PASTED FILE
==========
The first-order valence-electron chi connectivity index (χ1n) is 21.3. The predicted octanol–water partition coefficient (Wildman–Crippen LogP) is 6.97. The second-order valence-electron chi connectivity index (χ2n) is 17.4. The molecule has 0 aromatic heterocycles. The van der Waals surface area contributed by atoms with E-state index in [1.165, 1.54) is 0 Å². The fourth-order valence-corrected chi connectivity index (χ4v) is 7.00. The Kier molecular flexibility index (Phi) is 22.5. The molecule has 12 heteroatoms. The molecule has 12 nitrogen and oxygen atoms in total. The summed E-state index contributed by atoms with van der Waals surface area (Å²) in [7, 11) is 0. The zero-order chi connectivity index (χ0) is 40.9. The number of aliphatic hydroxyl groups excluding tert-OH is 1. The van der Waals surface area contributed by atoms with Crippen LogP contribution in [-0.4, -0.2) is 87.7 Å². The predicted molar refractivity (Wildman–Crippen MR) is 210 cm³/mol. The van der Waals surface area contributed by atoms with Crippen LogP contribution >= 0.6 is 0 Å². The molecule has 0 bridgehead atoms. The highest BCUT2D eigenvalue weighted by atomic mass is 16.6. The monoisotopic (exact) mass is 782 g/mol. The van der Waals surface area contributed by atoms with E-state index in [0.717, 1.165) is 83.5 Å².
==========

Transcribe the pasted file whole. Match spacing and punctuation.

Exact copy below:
The first-order valence-electron chi connectivity index (χ1n) is 21.3. The predicted octanol–water partition coefficient (Wildman–Crippen LogP) is 6.97. The second-order valence-electron chi connectivity index (χ2n) is 17.4. The molecule has 0 aromatic heterocycles. The van der Waals surface area contributed by atoms with E-state index in [1.165, 1.54) is 0 Å². The fourth-order valence-corrected chi connectivity index (χ4v) is 7.00. The Kier molecular flexibility index (Phi) is 22.5. The molecule has 12 heteroatoms. The molecule has 12 nitrogen and oxygen atoms in total. The summed E-state index contributed by atoms with van der Waals surface area (Å²) in [7, 11) is 0. The zero-order chi connectivity index (χ0) is 40.9. The number of aliphatic hydroxyl groups excluding tert-OH is 1. The van der Waals surface area contributed by atoms with Crippen LogP contribution in [-0.4, -0.2) is 87.7 Å². The predicted molar refractivity (Wildman–Crippen MR) is 210 cm³/mol. The van der Waals surface area contributed by atoms with Crippen LogP contribution >= 0.6 is 0 Å². The molecule has 0 bridgehead atoms. The highest BCUT2D eigenvalue weighted by atomic mass is 16.6. The monoisotopic (exact) mass is 782 g/mol. The van der Waals surface area contributed by atoms with E-state index in [0.717, 1.165) is 83.5 Å².